Truths — unvarnished and otherwise

Last week’s column was about the legendary local bordello, The Antlers. And when I say legendary, I mean it literally — since it never existed in reality. It was a Rural Legend at its finest — always believed but never verified.

As a history maven, I tried for decades to chase down the source of The Antlers legend, and finally did: It was a bar in what’s now the village parking lot. Or at least that’s what I’d been told by one of the town ancients. But this week I got an email from Jon Vinograd that disputed my finding.

Jon, a longtime resident who no longer lives here, somehow got in touch with a Facebook group about the Adirondacks, either telling them of my discovery of The Antlers’ origin, or asking if they had more information about it. In return, he got an email from Bob Sasso, who Jon thinks is the group’s moderator. Here it is in full:

“Yeah, I think you might have the wrong town. I have a list of seventy bars and restaurants that have existed in Saranac Lake over the years, but I don’t have one by that name. And I just checked the newspaper archives and came up dry, though it’s kind of a tricky search. So while I won’t say there couldn’t have been a bar here by that name ever, I’d be somewhat surprised if there was.”

So did my quest to find The Antlers’ origin not reveal its true source, but became yet one more Rural Legend itself?

Good question. As Mr. Sasso said, it’s a tricky search, and at this point it appears it’s never going to be solved. All of which inspires me to put in my two cents.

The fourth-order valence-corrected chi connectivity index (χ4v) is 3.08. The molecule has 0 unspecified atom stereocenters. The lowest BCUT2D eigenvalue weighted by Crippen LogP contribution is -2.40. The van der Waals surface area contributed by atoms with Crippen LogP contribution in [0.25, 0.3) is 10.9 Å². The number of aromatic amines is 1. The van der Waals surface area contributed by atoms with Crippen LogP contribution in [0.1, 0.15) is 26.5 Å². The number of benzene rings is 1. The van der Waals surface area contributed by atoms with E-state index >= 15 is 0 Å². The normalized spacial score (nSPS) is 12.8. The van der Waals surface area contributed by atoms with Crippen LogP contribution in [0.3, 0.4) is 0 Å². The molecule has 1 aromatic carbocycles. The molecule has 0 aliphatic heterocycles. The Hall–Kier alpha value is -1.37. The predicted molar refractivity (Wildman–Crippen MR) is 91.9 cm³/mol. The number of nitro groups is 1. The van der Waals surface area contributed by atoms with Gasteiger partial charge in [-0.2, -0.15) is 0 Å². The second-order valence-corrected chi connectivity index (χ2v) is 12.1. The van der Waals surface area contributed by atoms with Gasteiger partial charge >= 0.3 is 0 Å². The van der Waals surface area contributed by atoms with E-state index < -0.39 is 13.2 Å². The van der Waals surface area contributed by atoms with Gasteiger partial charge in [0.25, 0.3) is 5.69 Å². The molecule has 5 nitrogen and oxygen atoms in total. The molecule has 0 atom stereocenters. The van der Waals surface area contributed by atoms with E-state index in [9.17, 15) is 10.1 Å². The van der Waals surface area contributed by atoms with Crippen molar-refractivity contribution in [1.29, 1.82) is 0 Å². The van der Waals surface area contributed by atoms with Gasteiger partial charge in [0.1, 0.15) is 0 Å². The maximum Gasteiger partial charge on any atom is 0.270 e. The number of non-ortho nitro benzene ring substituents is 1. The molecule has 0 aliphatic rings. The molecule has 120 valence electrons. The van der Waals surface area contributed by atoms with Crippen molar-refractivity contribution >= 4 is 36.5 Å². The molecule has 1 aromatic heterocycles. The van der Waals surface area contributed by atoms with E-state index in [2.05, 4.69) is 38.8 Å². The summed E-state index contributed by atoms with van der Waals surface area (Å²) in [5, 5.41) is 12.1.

The most logical place to start is with his list of bars. Seventy bars and restaurants, and The Antlers wasn’t among them? While that seems like a sizable list, the real question is, is it a COMPLETE list? I doubt it. In fact, I’d say 70 bars is maybe a good start of a list of local saloons, but not a complete one — not by a long shot.

Saranac Lake was always a bar town. I’d liken our bars to Ireland’s pubs — social centers that never wanted for customers. Through the years I’ve heard all sorts of estimates of how many bars were here at their peak, the numbers rivaling the supposed number of Inuit words for snow. The most authoritative number I know I got from Chief Don Fina, who said when he joined the force in 1969 the town had 39 bars.

Now we do a little playing with figures. In ’69 the town was significantly smaller than in its 1931 heyday, when 8,000 peeps lived here. So it makes sense to think there were a lot more bars in 1931. Also, while legends last forever, bars come and go, often in a historical blink of the eye. So if we consider how many bars came and went from, say, 1920 to 1969, and then from 1969 to today, I’d say knowing the names of 70 of them, while maybe not exactly the iceberg effect, is akin to it.

Maybe there’s a way to find out if there was a bar in the village lot named The Antlers (old tax, liquor licenses and deeds?), but that’s beyond my expertise … and patience. So I concede now I’ll never find out. Luckily, though, I did find out the truth behind another local Rural Legend that had bugged me for decades.

Making a splash

I was a mere poppet of 6 or 7 when I first heard about the man who jumped a horse off the Bluff.